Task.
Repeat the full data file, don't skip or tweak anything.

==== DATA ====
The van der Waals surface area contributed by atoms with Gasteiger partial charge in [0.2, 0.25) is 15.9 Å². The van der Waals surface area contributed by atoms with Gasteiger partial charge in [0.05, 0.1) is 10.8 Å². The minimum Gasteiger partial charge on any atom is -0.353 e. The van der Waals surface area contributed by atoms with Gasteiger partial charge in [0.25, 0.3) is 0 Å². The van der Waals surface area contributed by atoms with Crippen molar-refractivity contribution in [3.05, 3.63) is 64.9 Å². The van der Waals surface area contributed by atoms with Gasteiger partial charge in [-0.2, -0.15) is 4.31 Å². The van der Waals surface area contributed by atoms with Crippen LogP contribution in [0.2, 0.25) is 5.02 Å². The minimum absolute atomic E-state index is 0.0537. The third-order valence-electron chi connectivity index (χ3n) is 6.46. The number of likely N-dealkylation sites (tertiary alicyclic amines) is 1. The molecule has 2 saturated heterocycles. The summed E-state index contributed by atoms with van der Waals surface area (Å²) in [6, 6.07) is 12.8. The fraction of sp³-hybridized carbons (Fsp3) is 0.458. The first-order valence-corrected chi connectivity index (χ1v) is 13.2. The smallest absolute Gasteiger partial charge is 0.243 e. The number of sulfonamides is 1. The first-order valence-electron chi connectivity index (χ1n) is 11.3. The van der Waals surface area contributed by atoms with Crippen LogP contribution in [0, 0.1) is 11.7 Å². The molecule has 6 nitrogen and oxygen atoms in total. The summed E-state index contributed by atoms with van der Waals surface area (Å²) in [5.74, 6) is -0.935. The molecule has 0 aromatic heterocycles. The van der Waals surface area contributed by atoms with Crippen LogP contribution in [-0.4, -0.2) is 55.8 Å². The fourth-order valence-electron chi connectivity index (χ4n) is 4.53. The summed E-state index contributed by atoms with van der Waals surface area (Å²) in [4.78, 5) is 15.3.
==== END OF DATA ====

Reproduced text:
The van der Waals surface area contributed by atoms with Gasteiger partial charge in [0.2, 0.25) is 15.9 Å². The van der Waals surface area contributed by atoms with Gasteiger partial charge in [0.05, 0.1) is 10.8 Å². The minimum Gasteiger partial charge on any atom is -0.353 e. The van der Waals surface area contributed by atoms with Gasteiger partial charge in [0.25, 0.3) is 0 Å². The van der Waals surface area contributed by atoms with Crippen molar-refractivity contribution in [3.05, 3.63) is 64.9 Å². The van der Waals surface area contributed by atoms with Gasteiger partial charge in [-0.2, -0.15) is 4.31 Å². The van der Waals surface area contributed by atoms with Crippen LogP contribution in [0.2, 0.25) is 5.02 Å². The minimum absolute atomic E-state index is 0.0537. The third-order valence-electron chi connectivity index (χ3n) is 6.46. The number of likely N-dealkylation sites (tertiary alicyclic amines) is 1. The molecule has 2 saturated heterocycles. The summed E-state index contributed by atoms with van der Waals surface area (Å²) in [6, 6.07) is 12.8. The fraction of sp³-hybridized carbons (Fsp3) is 0.458. The first-order valence-corrected chi connectivity index (χ1v) is 13.2. The smallest absolute Gasteiger partial charge is 0.243 e. The number of sulfonamides is 1. The first-order valence-electron chi connectivity index (χ1n) is 11.3. The van der Waals surface area contributed by atoms with Crippen LogP contribution in [0, 0.1) is 11.7 Å². The molecule has 6 nitrogen and oxygen atoms in total. The summed E-state index contributed by atoms with van der Waals surface area (Å²) in [5.74, 6) is -0.935. The molecule has 0 aromatic heterocycles. The van der Waals surface area contributed by atoms with Crippen LogP contribution in [-0.4, -0.2) is 55.8 Å². The fourth-order valence-electron chi connectivity index (χ4n) is 4.53. The summed E-state index contributed by atoms with van der Waals surface area (Å²) in [4.78, 5) is 15.3.